Religion is a set of beliefs and values that center around worshipping a higher power. It provides community, structure, moral guidance and hope to many people. While it’s possible to be a good, moral person without Religion, having this support system can make it easier to follow healthy behaviors and stay on track.
The word “religion” has several derivations, including the Latin religio, meaning “to carefully take in hand,” which reflects the idea of religious devotion. One of the most influential definitions comes from American anthropologist Clifford Geertz, who wrote that religion is a social genus that appears in many cultures and that its essential feature is “the setting into order of powerful, pervasive moods and motivations by means of formulating conceptions of a general order of existence and clothing these conceptions with such an aura of factuality that they appear to have real content.”
Although scholars have proposed many different approaches to defining Religion, they tend to fall into two categories: “substantive” and “functional.” Substantive definitions, like those offered by Cicero, Emile Durkheim, and Paul Tillich, define the category in terms of belief in a distinctive kind of reality. More recent work, however, has begun to move away from these approaches and toward a functional definition, such as the one offered by sociologist Victor H. Berger: religion is whatever practices unite a group of individuals into a moral community (whether or not these practices involve beliefs in unusual realities).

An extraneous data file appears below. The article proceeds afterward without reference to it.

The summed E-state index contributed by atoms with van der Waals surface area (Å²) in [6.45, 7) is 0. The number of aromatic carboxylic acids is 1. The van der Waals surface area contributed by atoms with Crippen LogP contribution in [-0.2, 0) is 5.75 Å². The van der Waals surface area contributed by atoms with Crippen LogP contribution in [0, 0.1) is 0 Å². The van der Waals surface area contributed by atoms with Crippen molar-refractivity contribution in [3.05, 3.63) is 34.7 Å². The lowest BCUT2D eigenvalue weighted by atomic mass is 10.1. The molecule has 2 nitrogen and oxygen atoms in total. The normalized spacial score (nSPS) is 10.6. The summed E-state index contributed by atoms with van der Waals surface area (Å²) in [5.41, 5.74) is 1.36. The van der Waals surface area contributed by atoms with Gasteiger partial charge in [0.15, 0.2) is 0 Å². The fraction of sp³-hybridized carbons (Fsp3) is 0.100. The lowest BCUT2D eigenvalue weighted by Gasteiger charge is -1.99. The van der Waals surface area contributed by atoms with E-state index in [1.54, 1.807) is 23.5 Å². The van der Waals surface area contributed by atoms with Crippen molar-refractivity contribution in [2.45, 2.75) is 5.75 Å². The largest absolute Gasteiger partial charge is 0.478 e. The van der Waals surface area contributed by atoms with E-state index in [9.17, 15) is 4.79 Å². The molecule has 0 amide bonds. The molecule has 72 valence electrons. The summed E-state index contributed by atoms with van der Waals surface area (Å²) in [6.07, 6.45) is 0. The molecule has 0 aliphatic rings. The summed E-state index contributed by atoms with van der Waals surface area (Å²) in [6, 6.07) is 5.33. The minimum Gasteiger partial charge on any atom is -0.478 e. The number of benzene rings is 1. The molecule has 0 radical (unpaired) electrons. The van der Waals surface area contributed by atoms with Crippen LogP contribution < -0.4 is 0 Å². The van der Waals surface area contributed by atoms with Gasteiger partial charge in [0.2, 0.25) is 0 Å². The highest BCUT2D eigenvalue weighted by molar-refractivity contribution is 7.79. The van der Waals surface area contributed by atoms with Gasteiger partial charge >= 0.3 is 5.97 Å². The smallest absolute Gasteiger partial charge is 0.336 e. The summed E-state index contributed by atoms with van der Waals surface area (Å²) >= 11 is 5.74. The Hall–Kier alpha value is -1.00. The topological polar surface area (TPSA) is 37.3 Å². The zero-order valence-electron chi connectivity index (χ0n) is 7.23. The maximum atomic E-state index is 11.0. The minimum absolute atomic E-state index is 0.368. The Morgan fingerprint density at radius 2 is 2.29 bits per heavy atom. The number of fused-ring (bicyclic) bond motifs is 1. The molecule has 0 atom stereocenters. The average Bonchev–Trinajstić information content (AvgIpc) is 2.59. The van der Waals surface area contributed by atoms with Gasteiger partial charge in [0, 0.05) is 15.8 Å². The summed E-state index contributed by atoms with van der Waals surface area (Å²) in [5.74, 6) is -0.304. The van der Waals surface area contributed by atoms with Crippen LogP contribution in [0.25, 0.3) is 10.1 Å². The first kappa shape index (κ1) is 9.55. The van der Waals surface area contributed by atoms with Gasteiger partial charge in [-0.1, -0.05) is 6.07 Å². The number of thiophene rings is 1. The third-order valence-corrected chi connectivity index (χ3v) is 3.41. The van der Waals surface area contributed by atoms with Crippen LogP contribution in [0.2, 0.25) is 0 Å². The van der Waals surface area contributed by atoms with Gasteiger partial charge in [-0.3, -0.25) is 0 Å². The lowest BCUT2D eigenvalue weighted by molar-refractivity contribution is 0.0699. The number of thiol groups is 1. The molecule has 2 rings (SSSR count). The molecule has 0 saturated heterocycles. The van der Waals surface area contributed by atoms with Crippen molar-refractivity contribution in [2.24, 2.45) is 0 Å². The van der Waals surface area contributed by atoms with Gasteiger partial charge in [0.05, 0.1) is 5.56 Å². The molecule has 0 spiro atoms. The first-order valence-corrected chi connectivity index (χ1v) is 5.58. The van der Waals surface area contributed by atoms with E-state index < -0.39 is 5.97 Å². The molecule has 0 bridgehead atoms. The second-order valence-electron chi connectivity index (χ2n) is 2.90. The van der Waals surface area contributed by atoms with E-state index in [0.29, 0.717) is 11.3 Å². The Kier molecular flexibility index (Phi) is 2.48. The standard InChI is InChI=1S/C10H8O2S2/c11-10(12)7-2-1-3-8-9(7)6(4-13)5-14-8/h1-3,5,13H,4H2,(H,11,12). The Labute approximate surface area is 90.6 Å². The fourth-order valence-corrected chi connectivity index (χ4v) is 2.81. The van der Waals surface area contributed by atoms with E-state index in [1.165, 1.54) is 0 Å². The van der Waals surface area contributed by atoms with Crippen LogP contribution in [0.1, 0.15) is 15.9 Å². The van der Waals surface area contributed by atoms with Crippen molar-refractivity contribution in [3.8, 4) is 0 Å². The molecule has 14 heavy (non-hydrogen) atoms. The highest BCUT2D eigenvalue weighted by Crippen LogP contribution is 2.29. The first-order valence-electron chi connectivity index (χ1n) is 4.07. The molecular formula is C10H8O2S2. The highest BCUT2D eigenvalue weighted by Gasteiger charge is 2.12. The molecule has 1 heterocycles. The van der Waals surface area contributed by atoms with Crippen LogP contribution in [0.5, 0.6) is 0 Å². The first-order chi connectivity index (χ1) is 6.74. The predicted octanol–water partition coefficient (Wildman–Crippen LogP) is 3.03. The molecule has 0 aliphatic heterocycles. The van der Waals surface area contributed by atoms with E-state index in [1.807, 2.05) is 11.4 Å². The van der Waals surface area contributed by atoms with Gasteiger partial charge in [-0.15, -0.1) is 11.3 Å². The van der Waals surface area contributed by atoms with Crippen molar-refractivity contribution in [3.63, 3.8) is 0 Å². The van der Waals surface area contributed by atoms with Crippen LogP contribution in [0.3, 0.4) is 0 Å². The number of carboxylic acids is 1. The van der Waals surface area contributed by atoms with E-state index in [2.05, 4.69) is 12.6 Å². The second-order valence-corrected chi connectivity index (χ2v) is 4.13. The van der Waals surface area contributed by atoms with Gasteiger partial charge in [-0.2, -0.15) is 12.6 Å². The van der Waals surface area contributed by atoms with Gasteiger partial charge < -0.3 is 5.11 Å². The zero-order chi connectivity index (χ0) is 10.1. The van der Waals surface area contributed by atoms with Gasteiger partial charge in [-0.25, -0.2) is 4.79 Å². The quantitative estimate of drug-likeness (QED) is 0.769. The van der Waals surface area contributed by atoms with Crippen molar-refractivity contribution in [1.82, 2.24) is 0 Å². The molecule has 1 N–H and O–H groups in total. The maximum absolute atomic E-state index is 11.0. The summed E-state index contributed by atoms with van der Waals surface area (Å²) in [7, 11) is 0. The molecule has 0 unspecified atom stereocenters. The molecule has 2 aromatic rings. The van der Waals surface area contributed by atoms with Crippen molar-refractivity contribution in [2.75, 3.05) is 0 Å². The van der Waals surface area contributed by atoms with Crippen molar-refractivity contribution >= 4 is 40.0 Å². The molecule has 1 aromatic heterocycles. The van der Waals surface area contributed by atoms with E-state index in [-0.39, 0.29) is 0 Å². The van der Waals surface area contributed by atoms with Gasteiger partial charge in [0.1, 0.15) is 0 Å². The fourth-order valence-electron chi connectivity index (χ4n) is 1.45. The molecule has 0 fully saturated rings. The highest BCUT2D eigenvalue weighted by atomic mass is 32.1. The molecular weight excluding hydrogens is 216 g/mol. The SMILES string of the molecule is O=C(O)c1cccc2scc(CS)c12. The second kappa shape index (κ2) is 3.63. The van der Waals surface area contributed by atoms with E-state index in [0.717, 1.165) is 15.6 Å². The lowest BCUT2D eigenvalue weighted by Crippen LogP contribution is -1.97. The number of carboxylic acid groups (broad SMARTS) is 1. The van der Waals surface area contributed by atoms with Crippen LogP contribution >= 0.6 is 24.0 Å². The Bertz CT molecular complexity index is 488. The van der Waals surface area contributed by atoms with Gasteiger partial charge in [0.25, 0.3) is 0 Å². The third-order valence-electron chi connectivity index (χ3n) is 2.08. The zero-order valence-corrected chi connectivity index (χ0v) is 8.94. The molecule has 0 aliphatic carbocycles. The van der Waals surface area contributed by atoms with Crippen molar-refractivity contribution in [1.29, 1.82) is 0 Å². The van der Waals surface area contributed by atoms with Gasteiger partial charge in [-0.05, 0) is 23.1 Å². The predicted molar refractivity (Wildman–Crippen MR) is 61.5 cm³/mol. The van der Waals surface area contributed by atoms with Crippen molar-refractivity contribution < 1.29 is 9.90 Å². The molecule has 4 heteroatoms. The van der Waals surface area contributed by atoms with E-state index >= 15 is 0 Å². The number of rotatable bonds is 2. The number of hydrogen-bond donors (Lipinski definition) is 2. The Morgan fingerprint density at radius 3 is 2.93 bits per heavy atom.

In addition, some scholars, such as sociologists Rodney Needham and J. Z. Smith, have argued that stipulative definitions force scholars to take a particular view of Religion even when that view is flawed. They argue that this approach is prone to anthropological bias, since it presupposes that all religions share certain traits.